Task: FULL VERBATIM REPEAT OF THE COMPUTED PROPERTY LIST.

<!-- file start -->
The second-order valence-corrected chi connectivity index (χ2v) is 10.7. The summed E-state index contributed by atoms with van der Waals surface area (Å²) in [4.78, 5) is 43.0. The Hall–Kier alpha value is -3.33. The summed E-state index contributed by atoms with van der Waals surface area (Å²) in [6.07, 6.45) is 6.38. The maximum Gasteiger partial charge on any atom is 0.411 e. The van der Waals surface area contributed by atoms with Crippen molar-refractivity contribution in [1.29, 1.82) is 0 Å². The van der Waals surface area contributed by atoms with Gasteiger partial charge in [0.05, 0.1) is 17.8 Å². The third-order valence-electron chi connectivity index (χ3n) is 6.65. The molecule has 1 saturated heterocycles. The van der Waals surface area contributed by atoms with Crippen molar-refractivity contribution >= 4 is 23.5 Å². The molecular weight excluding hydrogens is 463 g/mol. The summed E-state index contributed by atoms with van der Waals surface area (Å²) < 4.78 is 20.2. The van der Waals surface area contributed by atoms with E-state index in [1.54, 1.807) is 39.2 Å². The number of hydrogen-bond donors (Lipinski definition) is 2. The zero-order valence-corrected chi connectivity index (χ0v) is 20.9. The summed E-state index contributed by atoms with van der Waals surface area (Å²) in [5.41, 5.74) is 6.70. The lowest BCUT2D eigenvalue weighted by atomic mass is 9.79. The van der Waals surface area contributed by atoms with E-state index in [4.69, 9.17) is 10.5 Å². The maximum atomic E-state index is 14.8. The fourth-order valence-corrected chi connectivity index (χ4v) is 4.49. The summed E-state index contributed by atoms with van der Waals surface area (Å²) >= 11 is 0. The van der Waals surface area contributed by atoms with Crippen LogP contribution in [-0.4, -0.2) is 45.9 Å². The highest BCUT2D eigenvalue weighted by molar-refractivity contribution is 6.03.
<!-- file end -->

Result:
The second-order valence-corrected chi connectivity index (χ2v) is 10.7. The summed E-state index contributed by atoms with van der Waals surface area (Å²) in [4.78, 5) is 43.0. The Hall–Kier alpha value is -3.33. The summed E-state index contributed by atoms with van der Waals surface area (Å²) in [6.07, 6.45) is 6.38. The maximum Gasteiger partial charge on any atom is 0.411 e. The van der Waals surface area contributed by atoms with Crippen molar-refractivity contribution in [1.29, 1.82) is 0 Å². The van der Waals surface area contributed by atoms with Gasteiger partial charge in [0.05, 0.1) is 17.8 Å². The third-order valence-electron chi connectivity index (χ3n) is 6.65. The molecule has 1 saturated heterocycles. The van der Waals surface area contributed by atoms with Crippen molar-refractivity contribution >= 4 is 23.5 Å². The molecular weight excluding hydrogens is 463 g/mol. The summed E-state index contributed by atoms with van der Waals surface area (Å²) < 4.78 is 20.2. The van der Waals surface area contributed by atoms with E-state index in [1.54, 1.807) is 39.2 Å². The number of hydrogen-bond donors (Lipinski definition) is 2. The zero-order valence-corrected chi connectivity index (χ0v) is 20.9. The summed E-state index contributed by atoms with van der Waals surface area (Å²) in [5.41, 5.74) is 6.70. The lowest BCUT2D eigenvalue weighted by atomic mass is 9.79. The van der Waals surface area contributed by atoms with E-state index in [4.69, 9.17) is 10.5 Å². The maximum atomic E-state index is 14.8. The fourth-order valence-corrected chi connectivity index (χ4v) is 4.49. The summed E-state index contributed by atoms with van der Waals surface area (Å²) >= 11 is 0. The van der Waals surface area contributed by atoms with Crippen LogP contribution in [-0.4, -0.2) is 45.9 Å². The highest BCUT2D eigenvalue weighted by molar-refractivity contribution is 6.03.